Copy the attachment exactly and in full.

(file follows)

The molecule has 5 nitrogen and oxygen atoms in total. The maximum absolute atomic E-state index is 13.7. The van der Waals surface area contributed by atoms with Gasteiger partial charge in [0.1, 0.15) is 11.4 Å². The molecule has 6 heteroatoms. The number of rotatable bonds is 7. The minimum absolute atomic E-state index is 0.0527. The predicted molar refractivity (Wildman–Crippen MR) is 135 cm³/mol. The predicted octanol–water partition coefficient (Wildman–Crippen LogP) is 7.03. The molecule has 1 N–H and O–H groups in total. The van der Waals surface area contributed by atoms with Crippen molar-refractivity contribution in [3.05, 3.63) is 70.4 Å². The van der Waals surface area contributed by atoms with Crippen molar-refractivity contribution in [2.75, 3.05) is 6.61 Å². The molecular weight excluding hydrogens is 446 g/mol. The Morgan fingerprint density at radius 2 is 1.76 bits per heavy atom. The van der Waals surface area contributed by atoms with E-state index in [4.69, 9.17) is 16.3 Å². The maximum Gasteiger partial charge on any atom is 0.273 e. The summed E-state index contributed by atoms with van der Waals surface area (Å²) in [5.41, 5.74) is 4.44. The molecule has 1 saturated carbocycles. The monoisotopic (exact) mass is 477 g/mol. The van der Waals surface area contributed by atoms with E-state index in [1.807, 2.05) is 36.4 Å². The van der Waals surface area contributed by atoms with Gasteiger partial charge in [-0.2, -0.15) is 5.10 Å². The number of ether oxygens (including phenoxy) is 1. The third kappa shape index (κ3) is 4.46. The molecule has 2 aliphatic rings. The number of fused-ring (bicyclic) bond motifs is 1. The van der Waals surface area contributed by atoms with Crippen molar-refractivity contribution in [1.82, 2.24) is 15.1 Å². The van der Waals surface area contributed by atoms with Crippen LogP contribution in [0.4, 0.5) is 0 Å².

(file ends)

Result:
The molecule has 5 nitrogen and oxygen atoms in total. The maximum absolute atomic E-state index is 13.7. The van der Waals surface area contributed by atoms with Gasteiger partial charge in [0.1, 0.15) is 11.4 Å². The molecule has 6 heteroatoms. The number of rotatable bonds is 7. The minimum absolute atomic E-state index is 0.0527. The predicted molar refractivity (Wildman–Crippen MR) is 135 cm³/mol. The predicted octanol–water partition coefficient (Wildman–Crippen LogP) is 7.03. The molecule has 1 N–H and O–H groups in total. The van der Waals surface area contributed by atoms with Crippen molar-refractivity contribution in [3.05, 3.63) is 70.4 Å². The van der Waals surface area contributed by atoms with Crippen molar-refractivity contribution in [2.75, 3.05) is 6.61 Å². The molecular weight excluding hydrogens is 446 g/mol. The Morgan fingerprint density at radius 2 is 1.76 bits per heavy atom. The van der Waals surface area contributed by atoms with E-state index in [4.69, 9.17) is 16.3 Å². The maximum Gasteiger partial charge on any atom is 0.273 e. The summed E-state index contributed by atoms with van der Waals surface area (Å²) in [5.41, 5.74) is 4.44. The molecule has 1 saturated carbocycles. The monoisotopic (exact) mass is 477 g/mol. The van der Waals surface area contributed by atoms with E-state index in [1.807, 2.05) is 36.4 Å². The van der Waals surface area contributed by atoms with Gasteiger partial charge in [-0.2, -0.15) is 5.10 Å². The number of ether oxygens (including phenoxy) is 1. The third kappa shape index (κ3) is 4.46. The molecule has 2 aliphatic rings. The number of fused-ring (bicyclic) bond motifs is 1. The van der Waals surface area contributed by atoms with Crippen molar-refractivity contribution in [1.82, 2.24) is 15.1 Å². The van der Waals surface area contributed by atoms with Crippen LogP contribution in [0.4, 0.5) is 0 Å².